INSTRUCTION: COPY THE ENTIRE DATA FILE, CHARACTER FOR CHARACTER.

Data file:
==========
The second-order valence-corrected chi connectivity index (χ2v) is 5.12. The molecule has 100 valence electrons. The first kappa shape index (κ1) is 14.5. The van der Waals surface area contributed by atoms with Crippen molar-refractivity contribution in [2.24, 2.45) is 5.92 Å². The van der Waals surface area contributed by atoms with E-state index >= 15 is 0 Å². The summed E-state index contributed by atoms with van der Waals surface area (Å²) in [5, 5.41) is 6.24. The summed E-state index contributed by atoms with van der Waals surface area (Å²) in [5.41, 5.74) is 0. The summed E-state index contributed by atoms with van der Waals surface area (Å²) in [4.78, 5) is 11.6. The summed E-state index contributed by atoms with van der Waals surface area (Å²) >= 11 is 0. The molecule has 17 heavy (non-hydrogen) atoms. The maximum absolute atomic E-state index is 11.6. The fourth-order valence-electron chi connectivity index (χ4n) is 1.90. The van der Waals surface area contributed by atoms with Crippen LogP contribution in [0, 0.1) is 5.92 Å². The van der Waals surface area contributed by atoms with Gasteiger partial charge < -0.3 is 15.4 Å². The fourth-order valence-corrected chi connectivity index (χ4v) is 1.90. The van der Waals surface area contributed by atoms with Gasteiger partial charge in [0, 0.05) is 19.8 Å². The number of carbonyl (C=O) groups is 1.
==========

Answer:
The second-order valence-corrected chi connectivity index (χ2v) is 5.12. The molecule has 100 valence electrons. The first kappa shape index (κ1) is 14.5. The van der Waals surface area contributed by atoms with Crippen molar-refractivity contribution in [2.24, 2.45) is 5.92 Å². The van der Waals surface area contributed by atoms with E-state index >= 15 is 0 Å². The summed E-state index contributed by atoms with van der Waals surface area (Å²) in [5, 5.41) is 6.24. The summed E-state index contributed by atoms with van der Waals surface area (Å²) in [5.41, 5.74) is 0. The summed E-state index contributed by atoms with van der Waals surface area (Å²) in [4.78, 5) is 11.6. The summed E-state index contributed by atoms with van der Waals surface area (Å²) >= 11 is 0. The molecule has 17 heavy (non-hydrogen) atoms. The maximum absolute atomic E-state index is 11.6. The fourth-order valence-electron chi connectivity index (χ4n) is 1.90. The van der Waals surface area contributed by atoms with Crippen LogP contribution in [0, 0.1) is 5.92 Å². The van der Waals surface area contributed by atoms with Gasteiger partial charge < -0.3 is 15.4 Å². The fourth-order valence-corrected chi connectivity index (χ4v) is 1.90. The van der Waals surface area contributed by atoms with Gasteiger partial charge in [0, 0.05) is 19.8 Å². The number of carbonyl (C=O) groups is 1.